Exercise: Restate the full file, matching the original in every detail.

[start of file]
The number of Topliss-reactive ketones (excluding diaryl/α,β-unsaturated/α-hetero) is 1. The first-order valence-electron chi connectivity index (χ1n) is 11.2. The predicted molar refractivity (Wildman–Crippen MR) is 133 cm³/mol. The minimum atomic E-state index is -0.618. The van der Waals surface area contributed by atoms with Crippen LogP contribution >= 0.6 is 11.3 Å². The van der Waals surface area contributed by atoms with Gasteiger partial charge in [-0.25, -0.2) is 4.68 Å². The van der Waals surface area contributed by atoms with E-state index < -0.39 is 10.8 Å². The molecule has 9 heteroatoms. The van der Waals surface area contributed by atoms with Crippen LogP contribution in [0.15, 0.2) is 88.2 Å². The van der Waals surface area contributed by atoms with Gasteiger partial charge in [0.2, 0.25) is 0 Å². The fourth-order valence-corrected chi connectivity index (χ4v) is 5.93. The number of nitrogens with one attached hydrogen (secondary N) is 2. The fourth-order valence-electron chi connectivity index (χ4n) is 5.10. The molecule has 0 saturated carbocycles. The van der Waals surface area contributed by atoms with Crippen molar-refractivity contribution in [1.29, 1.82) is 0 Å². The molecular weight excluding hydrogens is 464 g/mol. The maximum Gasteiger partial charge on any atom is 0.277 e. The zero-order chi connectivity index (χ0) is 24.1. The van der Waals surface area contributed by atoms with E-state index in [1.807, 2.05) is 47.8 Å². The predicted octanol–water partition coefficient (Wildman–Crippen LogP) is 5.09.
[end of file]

The number of Topliss-reactive ketones (excluding diaryl/α,β-unsaturated/α-hetero) is 1. The first-order valence-electron chi connectivity index (χ1n) is 11.2. The predicted molar refractivity (Wildman–Crippen MR) is 133 cm³/mol. The minimum atomic E-state index is -0.618. The van der Waals surface area contributed by atoms with Crippen LogP contribution >= 0.6 is 11.3 Å². The van der Waals surface area contributed by atoms with Gasteiger partial charge in [-0.25, -0.2) is 4.68 Å². The van der Waals surface area contributed by atoms with E-state index < -0.39 is 10.8 Å². The molecule has 9 heteroatoms. The van der Waals surface area contributed by atoms with Crippen LogP contribution in [0.15, 0.2) is 88.2 Å². The van der Waals surface area contributed by atoms with Gasteiger partial charge in [0.2, 0.25) is 0 Å². The fourth-order valence-corrected chi connectivity index (χ4v) is 5.93. The number of nitrogens with one attached hydrogen (secondary N) is 2. The fourth-order valence-electron chi connectivity index (χ4n) is 5.10. The molecule has 0 saturated carbocycles. The van der Waals surface area contributed by atoms with Crippen molar-refractivity contribution in [1.29, 1.82) is 0 Å². The molecular weight excluding hydrogens is 464 g/mol. The maximum Gasteiger partial charge on any atom is 0.277 e. The zero-order chi connectivity index (χ0) is 24.1. The van der Waals surface area contributed by atoms with E-state index in [1.807, 2.05) is 47.8 Å². The predicted octanol–water partition coefficient (Wildman–Crippen LogP) is 5.09.